“We welcome the fact that excise duty on spirits has been frozen for nearly three years and the Chancellor’s announcement today that excise duty will not rise further. However, our industry needs continued support, through the upcoming review of UK alcohol taxation and while our exports remain subject to US tariffs.”
They will also benefit from a £10m R&D grant to help decarbonise UK distilleries, including the whisky sector, while the government will spend £1m promoting Scottish food and drink.
The plastics industry has been expecting the advent of a new tax on non-recyclable plastic since 2018. This Budget makes good on that with a new Plastic Packaging Tax from April 2022 to incentivise the use of recycled plastic in packaging.
It will be applied at a rate of £200 per tonne of manufactured and imported plastic packaging that contains less than 30% recycled plastic. There’ll be a minimum threshold of 10 tonnes of plastic packaging to ensure the smallest businesses are not disproportionately impacted.
Steve Trainor, managing director of UK Extrusion, who supply machinery, including recycling machinery, to the UK packaging industry, said. “This is a positive step to driving manufacturers and consumers towards the ultimate aim of the circular economy. It has been too easy in the past to send our scrap to landfill or export it to low-cost economies instead of dealing with the issue ourselves.
“It will be interesting to see how the policing of this new legislation will be handled by the government.”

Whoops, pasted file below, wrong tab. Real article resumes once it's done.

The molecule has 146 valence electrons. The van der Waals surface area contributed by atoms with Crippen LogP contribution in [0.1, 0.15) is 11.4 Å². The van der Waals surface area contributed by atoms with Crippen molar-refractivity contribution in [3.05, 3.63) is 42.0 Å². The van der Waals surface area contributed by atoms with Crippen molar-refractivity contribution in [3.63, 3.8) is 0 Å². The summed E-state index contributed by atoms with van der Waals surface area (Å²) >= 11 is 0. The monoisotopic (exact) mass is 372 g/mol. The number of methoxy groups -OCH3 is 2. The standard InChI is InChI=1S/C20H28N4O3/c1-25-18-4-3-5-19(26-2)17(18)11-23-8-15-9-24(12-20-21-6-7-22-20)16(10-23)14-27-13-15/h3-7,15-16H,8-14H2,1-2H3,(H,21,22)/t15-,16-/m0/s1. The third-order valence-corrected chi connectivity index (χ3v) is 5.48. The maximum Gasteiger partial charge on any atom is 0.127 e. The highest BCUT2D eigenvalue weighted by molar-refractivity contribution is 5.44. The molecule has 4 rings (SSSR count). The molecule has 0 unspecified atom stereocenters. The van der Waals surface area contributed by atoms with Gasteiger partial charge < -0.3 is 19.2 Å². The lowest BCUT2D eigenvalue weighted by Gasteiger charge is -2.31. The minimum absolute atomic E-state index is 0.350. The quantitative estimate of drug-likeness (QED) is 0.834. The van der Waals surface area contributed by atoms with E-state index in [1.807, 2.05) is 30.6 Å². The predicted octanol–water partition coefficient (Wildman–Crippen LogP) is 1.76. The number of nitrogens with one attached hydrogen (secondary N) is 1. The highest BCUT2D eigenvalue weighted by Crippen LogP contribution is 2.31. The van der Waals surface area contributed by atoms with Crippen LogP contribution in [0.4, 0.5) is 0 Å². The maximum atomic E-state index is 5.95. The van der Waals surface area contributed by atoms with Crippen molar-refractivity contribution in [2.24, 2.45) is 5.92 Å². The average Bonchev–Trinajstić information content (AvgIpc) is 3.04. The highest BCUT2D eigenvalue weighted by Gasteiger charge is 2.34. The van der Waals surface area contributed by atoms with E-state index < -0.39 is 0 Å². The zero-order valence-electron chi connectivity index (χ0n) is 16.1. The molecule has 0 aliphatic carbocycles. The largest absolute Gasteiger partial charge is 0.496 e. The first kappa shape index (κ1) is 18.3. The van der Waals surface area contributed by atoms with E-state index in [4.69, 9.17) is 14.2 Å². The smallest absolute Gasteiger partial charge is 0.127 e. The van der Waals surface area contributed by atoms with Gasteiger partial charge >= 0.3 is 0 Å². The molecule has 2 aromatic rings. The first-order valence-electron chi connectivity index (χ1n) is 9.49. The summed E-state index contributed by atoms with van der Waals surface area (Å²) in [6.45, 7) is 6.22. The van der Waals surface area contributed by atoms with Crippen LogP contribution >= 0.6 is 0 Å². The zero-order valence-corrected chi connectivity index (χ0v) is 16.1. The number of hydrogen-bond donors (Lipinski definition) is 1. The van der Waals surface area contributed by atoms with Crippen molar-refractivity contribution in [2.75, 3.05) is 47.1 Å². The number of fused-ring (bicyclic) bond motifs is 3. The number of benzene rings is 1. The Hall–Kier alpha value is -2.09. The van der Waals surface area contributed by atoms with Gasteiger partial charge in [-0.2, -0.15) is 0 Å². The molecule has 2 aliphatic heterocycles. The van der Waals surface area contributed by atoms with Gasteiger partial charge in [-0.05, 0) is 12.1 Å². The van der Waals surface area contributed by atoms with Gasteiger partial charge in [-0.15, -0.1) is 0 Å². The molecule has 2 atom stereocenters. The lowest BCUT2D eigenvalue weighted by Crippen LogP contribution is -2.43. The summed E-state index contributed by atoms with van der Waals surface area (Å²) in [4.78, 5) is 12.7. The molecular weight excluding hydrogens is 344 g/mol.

Exporters will cheer the announcement that the £5bn in export loans that was expected to be cut this year will in fact be retained. The loans go to foreign buyers to persuade them to buy British.
There is also a new £2bn lending facility for projects supporting clean growth and a new £1bn to support overseas buyers of UK defence and security goods and services.
The call for government to do more for skills and training appears to be getting through: the government will provide £120m to bring further education and higher education providers in England together with employers to open up to eight new Institutes of Technology.
There is £95m for providers in England to invest in high-quality facilities and industry-standard equipment to support the roll-out of T Levels. The government will also look at how to improve the working of the much-maligned Apprenticeship Levy and says it will ensure that sufficient funding is made available in 2020-21 to support an increase in the number of new high-quality apprenticeships in small and medium-sized businesses.